Congratulations on winning that bid, celebrate at the appropriate time, but make sure you learn from the process too – that learning will help you to go on and win other tenders.

Living Wage

An increasing number of tenders issued by public bodies are incorporating requirements into contracts awarded for suppliers to pay their staff the living wage. This is currently set at £8.55 per hour for those in London and £7.45 for those outside London. The national minimum wage is currently £6.19 per hour. A lot of companies have contacted me to ask whether public bodies can legally include this term within contracts.

The simple answer to this question is yes, they can. However, it is never that straightforward. Public bodies need to consider this on a case by case basis and the requirement should apply to all bidders equally. Further, the European Commission clarified this issue as far back as 2009, when it stated that “living wage conditions must concern only the employees involved in the execution of the relevant contract, and may not be extended to other employees of the contractor.” The requirement to pay the Living Wage should be clearly indicated either in the OJEU notice or the tender documentation, there should be no surprises at contract award stage.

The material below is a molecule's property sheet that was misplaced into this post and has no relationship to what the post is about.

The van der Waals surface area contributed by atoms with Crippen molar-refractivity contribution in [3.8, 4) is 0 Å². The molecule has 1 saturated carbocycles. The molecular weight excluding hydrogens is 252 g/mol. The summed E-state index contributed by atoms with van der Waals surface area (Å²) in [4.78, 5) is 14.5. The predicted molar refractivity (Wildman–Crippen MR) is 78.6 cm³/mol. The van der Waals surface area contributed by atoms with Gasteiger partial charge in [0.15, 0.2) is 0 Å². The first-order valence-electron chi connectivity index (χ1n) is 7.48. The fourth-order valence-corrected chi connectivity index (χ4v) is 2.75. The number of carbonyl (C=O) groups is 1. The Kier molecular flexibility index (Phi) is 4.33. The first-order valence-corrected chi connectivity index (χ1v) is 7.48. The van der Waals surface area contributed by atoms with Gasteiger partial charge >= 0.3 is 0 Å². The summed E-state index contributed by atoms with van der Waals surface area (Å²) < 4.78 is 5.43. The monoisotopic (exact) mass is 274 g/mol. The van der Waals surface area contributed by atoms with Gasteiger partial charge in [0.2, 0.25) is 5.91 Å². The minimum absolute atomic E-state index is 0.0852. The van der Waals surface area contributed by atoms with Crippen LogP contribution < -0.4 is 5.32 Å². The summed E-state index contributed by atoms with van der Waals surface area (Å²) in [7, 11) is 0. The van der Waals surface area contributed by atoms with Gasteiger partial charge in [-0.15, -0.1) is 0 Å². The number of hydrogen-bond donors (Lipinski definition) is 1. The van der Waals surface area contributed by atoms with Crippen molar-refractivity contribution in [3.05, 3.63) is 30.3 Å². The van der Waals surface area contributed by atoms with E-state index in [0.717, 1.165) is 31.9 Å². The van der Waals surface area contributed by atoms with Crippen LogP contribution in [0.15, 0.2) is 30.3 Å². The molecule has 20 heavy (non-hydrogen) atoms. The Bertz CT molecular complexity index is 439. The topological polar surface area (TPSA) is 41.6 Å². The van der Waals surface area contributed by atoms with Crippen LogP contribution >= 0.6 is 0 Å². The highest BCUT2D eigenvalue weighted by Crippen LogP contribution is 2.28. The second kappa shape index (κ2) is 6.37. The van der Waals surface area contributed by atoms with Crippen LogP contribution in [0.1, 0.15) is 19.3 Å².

The Living Wage Foundation has conducted research amongst those businesses who have committed to pay the living wage to determine the benefits. They include: staff leaving rates fell by 25%, 54% of employees felt more positive about their work place and companies stated that it had enabled them to attract new business and customers.

So, if you see a contract advertised with a living wage requirement, don’t dismiss it as out of hand. There are clear business benefits to paying the living wage, and it may increase your chances of securing new contract successes.

Can Small Businesses Tender for Contracts?

I’m often told that public sector bodies are not geared up to deal with small and medium sized businesses, and as a result, the tenders they publish are not small business friendly. I think in some cases that is very true, but I honestly think there is a change in attitude towards small businesses, and small businesses can certainly win contracts to deliver public sector services.